I thought I'd do some posts for tax planning.

First up, Individual Retirement Accounts and Self Employed IRAs. (SEP IRA)

Eligible Compensation
To contribute to an IRA, you must first have eligible compensation. This includes wages, salaries, tips, sales commissions, taxable alimony, or maintenance payments received under a divorce decree or separation agreement. If you are self-employed (as a sole proprietor or partner), eligible compensation includes net earnings from your business, minus contributions made to any retirement plan, and the deduction allowed for self employment taxes.

Not all income qualifies. Rental income, interest, dividends, pension, or annuity income, as well as deferred compensation payments and any amounts you exclude from your income, are not considered eligible compensation for IRA purposes.

Maximum Contribution
For 2020 and 2021, the maximum allowable IRA contribution is $6,000. Taxpayers at least 50 years of age in the year for which the contribution applies can also make a catch-up contribution of another $1,000.

If your eligible compensation is less than the $6,000 limit (or $7,000 if you're over 50 years old), then you are permitted to contribute only up to the amount you earned for the year.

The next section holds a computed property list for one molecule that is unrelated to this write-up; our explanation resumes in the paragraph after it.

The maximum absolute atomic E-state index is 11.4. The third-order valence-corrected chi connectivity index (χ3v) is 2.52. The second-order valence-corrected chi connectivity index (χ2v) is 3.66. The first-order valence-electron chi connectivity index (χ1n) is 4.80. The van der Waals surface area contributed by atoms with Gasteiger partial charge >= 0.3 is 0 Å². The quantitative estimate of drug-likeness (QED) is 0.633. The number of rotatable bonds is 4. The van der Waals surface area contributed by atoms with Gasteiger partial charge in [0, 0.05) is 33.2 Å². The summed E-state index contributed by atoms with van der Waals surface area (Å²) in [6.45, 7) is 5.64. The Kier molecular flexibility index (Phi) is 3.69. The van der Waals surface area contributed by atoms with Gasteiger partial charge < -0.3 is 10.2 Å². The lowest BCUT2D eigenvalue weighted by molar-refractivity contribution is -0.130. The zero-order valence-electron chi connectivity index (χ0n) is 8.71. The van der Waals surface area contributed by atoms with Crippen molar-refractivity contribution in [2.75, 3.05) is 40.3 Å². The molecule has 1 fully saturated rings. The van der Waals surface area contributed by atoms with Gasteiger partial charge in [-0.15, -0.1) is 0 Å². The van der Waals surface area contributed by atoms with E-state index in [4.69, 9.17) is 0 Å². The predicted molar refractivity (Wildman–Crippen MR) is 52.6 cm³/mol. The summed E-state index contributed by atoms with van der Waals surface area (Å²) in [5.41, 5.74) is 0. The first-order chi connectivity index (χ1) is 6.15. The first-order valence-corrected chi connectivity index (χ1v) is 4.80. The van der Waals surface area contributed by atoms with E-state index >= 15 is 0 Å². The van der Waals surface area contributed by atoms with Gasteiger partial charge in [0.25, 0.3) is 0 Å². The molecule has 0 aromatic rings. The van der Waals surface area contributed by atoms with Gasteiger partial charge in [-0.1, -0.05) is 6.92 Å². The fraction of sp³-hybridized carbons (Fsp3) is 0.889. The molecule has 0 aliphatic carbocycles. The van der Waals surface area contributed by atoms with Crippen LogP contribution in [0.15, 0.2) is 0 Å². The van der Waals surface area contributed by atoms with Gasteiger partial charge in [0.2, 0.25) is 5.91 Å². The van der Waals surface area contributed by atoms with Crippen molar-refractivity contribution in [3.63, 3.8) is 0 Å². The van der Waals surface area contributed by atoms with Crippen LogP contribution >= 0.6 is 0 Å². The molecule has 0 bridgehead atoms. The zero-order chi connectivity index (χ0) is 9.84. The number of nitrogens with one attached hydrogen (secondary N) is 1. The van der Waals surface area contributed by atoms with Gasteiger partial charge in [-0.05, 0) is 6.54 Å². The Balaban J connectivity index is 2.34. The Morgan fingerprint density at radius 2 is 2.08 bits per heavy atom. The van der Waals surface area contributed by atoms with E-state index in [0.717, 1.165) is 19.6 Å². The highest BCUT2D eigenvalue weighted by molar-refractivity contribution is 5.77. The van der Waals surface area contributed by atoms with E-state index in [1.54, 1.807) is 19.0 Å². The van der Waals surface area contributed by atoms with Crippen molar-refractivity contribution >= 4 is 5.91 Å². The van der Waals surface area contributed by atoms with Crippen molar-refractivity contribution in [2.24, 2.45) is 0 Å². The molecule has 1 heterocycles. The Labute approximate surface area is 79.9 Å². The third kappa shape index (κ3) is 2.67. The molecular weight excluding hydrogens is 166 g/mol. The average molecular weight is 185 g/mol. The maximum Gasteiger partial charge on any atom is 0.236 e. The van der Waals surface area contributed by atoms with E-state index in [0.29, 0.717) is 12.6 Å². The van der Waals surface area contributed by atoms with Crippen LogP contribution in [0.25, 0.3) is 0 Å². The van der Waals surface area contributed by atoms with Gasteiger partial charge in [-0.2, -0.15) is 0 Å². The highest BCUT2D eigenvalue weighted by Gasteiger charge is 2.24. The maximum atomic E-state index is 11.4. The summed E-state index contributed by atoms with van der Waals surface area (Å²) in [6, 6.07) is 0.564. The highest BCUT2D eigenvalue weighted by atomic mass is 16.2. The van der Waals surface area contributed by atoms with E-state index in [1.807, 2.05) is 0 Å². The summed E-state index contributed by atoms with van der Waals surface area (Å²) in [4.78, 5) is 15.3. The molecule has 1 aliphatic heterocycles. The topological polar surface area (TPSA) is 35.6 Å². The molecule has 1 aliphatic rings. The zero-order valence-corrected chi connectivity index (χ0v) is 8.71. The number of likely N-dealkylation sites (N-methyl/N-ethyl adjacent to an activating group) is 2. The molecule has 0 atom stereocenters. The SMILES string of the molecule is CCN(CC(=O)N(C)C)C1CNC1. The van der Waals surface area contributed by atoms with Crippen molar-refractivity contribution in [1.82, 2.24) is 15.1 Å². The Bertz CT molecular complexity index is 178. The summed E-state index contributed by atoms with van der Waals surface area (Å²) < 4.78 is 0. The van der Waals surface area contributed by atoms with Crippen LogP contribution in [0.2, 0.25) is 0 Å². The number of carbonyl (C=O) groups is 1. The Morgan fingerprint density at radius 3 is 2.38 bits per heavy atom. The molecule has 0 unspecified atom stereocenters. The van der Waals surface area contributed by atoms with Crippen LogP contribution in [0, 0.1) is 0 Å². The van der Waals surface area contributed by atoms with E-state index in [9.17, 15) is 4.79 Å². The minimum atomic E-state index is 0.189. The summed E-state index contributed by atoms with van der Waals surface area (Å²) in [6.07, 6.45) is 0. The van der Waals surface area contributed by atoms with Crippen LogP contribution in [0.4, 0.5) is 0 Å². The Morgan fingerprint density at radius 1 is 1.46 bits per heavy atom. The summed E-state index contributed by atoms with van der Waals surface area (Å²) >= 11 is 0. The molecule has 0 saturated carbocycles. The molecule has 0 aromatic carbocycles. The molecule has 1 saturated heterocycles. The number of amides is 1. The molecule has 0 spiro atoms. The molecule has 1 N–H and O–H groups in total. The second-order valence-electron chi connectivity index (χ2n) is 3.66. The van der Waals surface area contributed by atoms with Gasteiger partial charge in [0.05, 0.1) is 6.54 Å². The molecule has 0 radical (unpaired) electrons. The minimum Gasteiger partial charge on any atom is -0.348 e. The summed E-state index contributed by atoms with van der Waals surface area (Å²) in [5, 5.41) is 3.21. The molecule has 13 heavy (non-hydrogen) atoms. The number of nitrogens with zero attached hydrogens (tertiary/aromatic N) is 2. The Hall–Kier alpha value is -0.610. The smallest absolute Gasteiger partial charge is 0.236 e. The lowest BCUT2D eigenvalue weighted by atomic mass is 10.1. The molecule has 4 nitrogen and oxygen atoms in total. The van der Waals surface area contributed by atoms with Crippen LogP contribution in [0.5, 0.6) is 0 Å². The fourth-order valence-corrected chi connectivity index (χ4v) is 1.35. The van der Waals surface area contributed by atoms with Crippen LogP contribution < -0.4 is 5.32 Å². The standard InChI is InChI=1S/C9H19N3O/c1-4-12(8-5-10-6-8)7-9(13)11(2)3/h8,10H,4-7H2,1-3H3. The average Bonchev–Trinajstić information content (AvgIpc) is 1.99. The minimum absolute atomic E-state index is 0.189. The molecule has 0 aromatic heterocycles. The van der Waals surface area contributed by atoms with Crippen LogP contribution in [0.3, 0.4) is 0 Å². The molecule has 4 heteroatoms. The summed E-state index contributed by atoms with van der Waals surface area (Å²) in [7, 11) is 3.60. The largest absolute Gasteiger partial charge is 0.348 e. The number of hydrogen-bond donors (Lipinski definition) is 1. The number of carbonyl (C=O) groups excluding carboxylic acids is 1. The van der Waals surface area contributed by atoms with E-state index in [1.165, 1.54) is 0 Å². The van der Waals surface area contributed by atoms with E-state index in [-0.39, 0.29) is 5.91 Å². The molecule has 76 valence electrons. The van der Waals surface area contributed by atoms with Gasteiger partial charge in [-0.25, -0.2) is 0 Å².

For example, Amy, a full-time college student, earned $2,000 from her part-time job in 2019. She also earned $1,500 in dividends and interest on her investments. Amy can contribute only $2,000 to her IRA for 2020 because that is the amount he earned in eligible compensation.

Age Limitation
Previously, taxpayers who were 70½ years of age or older could not contribute to a traditional IRA. But as of Jan. 1, 2020, this age limit no longer applies. This greatly helps individuals save towards retirement, as people are living longer and thus working longer.

Contribution Deadline
Typically, taxpayers have until the April 15 tax filing deadline to make an IRA contribution for the prior tax year. Deadlines for SEP IRA contributions work a bit differently. Taxpayers can make a SEP IRA contribution as late as the due date (including extensions) of the return. So, in a typical year, if you file for a six-month extension, you would have until Oct. 15 to contribute.